Building a Pneumatic Press Frame
and operating a ski press can be extremely dangerous. You can injure
yourself and others and in some cases you can even die. We recommend that
you wear protective eye wear at all times. If possible we also
suggest building a structure (e.g. an enclosure for the press) to protect
yourself if the press malfunctions or self-destructs. Exercise caution at
Overview A ski press is one of the most important pieces of
equipment for ski building. The main function of a press is
to simply provide high, uniform pressure to squeeze ski materials together to
form a ski. In the case of pneumatic press, all of the ski materials,
molds, and bladder are placed inside a strong and rigid structure, or frame.
An example of one our frames is shown below. (Note the reinforced design.)
10 Easy Steps to Build a Pneumatic Press Frame The following steps outline how to build
a relatively simple pneumatic press frame with items that are readily available at your local DIY
store such as Home Depot. A diagram of the frame is shown below.
Note that this frame design is only meant to withstand operating
pressures of 40-50psi. If higher pressures are desired you can
easily substitute with stronger materials such as thicker tubing or even I-beams.
Also the dimensions provided in this howto are guidelines. Your press frame should be designed specifically
for the bladder you choose, the mold dimensions, the desired operating
pressures, etc. It is recommended that you consult a certified engineer
when designing and building ANY ski press or ski building equipment.
Step 1: Gather the Following Materials
2" x 2" x 78" - 0.075" thick square steel tubing (8 pieces)
2" x 2" x 12.5" - 0.075" thick square steel tubing (14 pieces)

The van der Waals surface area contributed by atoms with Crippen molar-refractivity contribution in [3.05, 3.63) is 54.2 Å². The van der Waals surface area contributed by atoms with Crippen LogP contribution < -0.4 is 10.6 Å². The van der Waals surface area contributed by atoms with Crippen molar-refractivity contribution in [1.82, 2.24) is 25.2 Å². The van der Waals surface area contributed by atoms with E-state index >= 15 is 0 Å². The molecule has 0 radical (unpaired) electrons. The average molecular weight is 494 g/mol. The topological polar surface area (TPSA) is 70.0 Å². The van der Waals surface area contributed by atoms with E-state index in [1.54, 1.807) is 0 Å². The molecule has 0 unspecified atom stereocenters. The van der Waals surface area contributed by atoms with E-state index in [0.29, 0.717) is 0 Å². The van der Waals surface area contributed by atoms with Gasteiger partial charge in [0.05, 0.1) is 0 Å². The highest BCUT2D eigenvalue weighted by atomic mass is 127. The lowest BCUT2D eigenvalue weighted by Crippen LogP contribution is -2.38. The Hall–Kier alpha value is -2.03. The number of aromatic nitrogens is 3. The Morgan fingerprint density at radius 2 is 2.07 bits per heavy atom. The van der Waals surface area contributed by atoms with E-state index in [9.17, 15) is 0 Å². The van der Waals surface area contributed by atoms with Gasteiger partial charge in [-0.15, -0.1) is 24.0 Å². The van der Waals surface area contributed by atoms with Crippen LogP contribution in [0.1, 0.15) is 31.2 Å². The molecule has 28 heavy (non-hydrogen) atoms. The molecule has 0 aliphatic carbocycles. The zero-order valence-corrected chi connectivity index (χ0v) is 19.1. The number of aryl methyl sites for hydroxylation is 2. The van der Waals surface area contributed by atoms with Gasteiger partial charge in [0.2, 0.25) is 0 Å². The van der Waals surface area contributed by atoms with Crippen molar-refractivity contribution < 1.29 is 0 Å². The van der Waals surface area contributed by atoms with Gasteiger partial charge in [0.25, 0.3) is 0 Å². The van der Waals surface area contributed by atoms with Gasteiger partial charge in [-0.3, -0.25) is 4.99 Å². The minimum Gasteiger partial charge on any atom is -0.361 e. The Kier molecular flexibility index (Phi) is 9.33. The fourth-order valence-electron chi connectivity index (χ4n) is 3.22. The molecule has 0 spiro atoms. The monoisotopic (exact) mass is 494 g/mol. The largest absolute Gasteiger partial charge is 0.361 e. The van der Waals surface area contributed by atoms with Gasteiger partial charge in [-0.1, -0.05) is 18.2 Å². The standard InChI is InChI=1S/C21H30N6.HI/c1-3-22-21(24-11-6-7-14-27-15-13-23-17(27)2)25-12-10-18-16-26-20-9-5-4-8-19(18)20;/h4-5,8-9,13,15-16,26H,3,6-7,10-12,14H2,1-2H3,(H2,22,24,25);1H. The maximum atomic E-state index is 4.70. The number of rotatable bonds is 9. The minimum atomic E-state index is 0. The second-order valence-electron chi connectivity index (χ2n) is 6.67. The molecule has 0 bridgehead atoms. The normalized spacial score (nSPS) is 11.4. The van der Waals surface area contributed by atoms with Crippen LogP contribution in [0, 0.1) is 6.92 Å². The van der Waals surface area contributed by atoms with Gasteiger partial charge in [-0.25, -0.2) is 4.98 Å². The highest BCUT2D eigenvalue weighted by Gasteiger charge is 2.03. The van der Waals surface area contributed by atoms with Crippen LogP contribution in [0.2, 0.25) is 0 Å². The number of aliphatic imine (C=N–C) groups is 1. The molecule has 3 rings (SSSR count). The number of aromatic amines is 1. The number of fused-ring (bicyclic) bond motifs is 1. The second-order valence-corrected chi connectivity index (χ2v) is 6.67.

2" x 2" x 10.5" - 0.075" thick square steel tubing (14 pieces)
1.5" x 1.5" x 12.5" angle iron (14 pieces)
5/16" diameter x 12.5" threaded rod (14 pieces)
5/16" diameter x 9" threaded rod (14 pieces)
5/16" nuts and washers
Step 2: Prepare the Beam Tubes (BT) The eight
beam tubes are constructed using the 78" long square steel tubing. Prepare the
tubes by drilling seven equally spaced 5/16" diameter holes as shown.
Make sure to drill completely through both walls of the square tubing so that a threaded rod
(5/16" diameter) can fit smoothly.
Afterwards, arrange the tubes side by side and check the
alignment of the drilled holes by using the threaded rods (5/16" diameter).
Correct any misalignment of holes before continuing. Please remember that drilling through steel can be a very dangerous operation,
so seek expert advice/training and wear safety goggles at all times. It is
recommended that a drill press be used to drill the holes.
Step 3: Prepare the Support Legs (SL) The support legs
provide the vertical structure for the frame, separating the bottom and top beam tubes. The support legs
are constructed out of 10.5" long square tubing. Prepare the legs by
drilling 5/16" diameter holes 1" away from the ends as shown.
Note that holes need only to be drilled through one wall of the square tubing.
Make 14 identical pieces of support legs.
Step 4: Prepare the Cross Members (CM)
The cross members provide additional reinforcement for the top and bottom beams.
Without them the beams could bend significantly while the bladder is inflated
which could possibly lead to failure of the press. The more cross members
you have the better, but a minimum of five should be used. In our design,
we use seven. The cross members are prepared in the same manner as the